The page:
Seniors also stand to gain, she said, noting that her own mother, Donna Wilkinson Nitchun, has benefited from the rental unit attached to her home in Princeton for more than 20 years.
“She can pay the taxes, put food on the table, and meet people from all over,” Ms. Sacks said. And the tenants, who are often affiliated with Princeton University, “keep an eye out for her, take out the garbage, help with yard stuff. It’s a tremendous source of connection for her.”
For many of the same reasons, the AARP is a big supporter of A.D.U.s.
“We know from our surveys that well over three quarters of people over 50 want to age in place at home in their community, but less than half think they will be able to,” said Danielle Arigoni, the director of the AARP’s Livable Communities program. “They don’t see viable housing solutions when they look around them. A.D.U.s are a really elegant solution to diversifying the choices that people have in housing.”
Of course, the cost of building A.D.U.s is another matter. The Federal Housing Finance Agency is currently weighing updates to its policies to make it easier to finance the construction of A.D.U.s. At a recent listening session held by the agency, Mike Hernandez, vice president of engagement and impact for Fannie Mae, the mortgage financing giant, said it was working with lenders to lower the cost of mortgages for homes with A.D.U.s; was helping homeowners pay for the construction of A.D.U.s using HomeStyle Renovation loans; and was testing the use of cash-out refinancing to pay off second mortgages and construction loans used to finance the building of A.D.U.s.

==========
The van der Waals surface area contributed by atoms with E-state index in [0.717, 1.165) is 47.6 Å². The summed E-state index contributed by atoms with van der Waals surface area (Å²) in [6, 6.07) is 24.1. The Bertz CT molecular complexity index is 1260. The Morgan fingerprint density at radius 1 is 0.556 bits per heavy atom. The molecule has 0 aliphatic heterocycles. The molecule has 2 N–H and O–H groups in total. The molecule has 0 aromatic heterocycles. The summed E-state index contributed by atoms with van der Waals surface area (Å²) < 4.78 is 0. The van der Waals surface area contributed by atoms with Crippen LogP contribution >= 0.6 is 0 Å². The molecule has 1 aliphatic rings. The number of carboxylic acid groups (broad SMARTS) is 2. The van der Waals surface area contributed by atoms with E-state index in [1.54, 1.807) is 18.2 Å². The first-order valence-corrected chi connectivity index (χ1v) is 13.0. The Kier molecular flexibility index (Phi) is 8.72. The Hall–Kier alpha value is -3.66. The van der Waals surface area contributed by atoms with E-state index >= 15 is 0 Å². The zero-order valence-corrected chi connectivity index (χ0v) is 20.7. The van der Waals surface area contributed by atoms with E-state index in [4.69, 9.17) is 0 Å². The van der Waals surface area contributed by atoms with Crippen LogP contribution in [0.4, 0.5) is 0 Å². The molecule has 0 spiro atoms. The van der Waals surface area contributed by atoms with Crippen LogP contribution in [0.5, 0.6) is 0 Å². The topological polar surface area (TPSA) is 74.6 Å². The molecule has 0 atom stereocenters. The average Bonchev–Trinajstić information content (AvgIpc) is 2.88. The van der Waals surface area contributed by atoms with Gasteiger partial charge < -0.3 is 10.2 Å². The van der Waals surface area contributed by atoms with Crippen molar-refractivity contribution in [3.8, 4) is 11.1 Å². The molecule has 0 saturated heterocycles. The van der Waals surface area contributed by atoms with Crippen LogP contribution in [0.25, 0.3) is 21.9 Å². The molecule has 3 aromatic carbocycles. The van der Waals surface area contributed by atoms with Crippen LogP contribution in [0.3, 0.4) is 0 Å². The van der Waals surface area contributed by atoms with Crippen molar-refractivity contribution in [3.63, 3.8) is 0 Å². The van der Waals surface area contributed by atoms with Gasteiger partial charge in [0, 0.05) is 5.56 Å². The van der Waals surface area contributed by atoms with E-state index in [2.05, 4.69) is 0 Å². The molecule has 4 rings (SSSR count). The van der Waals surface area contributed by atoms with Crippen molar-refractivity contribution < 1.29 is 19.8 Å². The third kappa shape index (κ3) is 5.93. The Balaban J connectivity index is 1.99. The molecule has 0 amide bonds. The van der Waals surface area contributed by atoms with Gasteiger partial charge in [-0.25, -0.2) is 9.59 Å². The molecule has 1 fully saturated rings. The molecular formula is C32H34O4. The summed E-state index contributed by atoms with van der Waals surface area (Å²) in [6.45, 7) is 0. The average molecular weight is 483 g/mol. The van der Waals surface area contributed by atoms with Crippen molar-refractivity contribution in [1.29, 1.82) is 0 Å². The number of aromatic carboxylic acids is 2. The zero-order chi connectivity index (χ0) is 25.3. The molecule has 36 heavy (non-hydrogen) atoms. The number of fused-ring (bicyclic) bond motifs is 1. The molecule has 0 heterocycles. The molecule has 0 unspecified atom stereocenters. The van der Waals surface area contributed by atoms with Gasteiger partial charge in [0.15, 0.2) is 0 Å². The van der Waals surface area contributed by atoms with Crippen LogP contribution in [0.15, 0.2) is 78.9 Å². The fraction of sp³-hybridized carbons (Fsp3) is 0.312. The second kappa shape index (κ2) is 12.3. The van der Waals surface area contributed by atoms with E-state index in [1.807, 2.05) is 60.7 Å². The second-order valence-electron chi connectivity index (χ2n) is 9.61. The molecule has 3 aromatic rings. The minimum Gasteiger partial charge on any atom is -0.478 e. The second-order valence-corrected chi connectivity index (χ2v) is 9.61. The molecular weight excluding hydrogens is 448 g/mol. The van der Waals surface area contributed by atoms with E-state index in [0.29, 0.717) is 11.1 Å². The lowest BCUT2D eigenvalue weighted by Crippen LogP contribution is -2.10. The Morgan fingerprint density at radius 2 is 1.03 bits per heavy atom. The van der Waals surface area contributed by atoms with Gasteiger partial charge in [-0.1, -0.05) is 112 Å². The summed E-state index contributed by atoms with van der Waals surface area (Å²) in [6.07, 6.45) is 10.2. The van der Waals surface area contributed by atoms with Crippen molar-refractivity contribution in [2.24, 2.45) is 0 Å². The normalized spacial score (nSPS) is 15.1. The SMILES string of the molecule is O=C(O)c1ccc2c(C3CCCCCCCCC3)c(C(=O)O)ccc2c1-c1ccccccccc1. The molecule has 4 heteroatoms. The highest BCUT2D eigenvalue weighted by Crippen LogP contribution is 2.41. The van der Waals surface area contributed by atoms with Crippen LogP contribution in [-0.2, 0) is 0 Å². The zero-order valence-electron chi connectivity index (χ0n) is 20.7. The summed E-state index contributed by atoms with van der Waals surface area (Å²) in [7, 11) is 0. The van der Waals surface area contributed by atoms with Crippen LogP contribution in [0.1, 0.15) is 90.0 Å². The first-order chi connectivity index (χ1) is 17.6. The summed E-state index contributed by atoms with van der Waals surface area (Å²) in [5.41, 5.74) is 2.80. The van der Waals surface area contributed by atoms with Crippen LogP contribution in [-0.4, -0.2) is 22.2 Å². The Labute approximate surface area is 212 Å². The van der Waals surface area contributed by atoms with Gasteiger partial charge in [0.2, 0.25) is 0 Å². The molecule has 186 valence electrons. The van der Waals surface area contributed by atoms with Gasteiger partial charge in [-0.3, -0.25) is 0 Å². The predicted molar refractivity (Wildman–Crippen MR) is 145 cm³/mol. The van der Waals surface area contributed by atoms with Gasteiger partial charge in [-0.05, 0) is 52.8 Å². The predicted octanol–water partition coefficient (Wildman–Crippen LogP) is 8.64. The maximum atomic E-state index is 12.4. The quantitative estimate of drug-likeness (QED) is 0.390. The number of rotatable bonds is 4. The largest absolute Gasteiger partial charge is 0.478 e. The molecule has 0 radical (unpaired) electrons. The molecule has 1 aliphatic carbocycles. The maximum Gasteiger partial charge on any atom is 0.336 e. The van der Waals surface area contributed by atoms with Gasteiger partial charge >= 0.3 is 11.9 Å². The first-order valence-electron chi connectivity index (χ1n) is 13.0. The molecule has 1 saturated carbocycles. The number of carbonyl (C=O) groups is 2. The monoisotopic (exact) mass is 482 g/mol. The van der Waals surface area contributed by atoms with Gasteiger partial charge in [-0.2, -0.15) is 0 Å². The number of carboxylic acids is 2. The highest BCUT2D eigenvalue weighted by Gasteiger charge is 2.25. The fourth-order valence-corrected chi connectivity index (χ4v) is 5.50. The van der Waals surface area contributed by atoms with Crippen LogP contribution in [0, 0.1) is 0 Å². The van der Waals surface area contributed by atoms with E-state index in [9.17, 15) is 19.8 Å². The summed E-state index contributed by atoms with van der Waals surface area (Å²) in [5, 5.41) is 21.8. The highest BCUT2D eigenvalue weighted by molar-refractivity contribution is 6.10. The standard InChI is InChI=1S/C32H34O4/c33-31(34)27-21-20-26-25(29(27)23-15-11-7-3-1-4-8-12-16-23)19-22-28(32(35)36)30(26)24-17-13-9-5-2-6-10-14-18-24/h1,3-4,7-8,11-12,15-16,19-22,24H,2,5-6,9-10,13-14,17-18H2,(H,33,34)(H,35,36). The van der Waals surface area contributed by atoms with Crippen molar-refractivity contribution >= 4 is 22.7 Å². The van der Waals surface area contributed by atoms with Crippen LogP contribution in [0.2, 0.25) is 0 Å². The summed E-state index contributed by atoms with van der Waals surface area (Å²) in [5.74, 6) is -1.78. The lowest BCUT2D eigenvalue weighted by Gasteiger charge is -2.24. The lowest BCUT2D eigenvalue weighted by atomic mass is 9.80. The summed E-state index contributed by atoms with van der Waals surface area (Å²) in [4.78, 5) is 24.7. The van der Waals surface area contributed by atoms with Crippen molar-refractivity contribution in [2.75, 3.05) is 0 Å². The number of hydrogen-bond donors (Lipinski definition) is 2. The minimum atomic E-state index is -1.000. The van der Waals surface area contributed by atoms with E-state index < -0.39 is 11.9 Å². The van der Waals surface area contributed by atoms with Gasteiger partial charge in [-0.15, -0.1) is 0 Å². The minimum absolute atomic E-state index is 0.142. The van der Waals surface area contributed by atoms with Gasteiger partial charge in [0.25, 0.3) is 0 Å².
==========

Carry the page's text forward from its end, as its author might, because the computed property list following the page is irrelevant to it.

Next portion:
As the experiment unfolds in Princeton, one of the unknowns is how having an A.D.U. condominium will affect the value of the primary residence, said Judson R. Henderson, the broker of record at Callaway Henderson Sotheby’s International Realty, in Princeton. Will the additional value from the A.D.U. make up for any devaluing of the main residence for homeowners who, say, convert a garage and sell it off?
Given the ceaseless demand for housing in Princeton, he added, “in four or five years, I don’t think it’s going to matter. There will be plenty of people that have done this, and it will just be part of the marketplace.”
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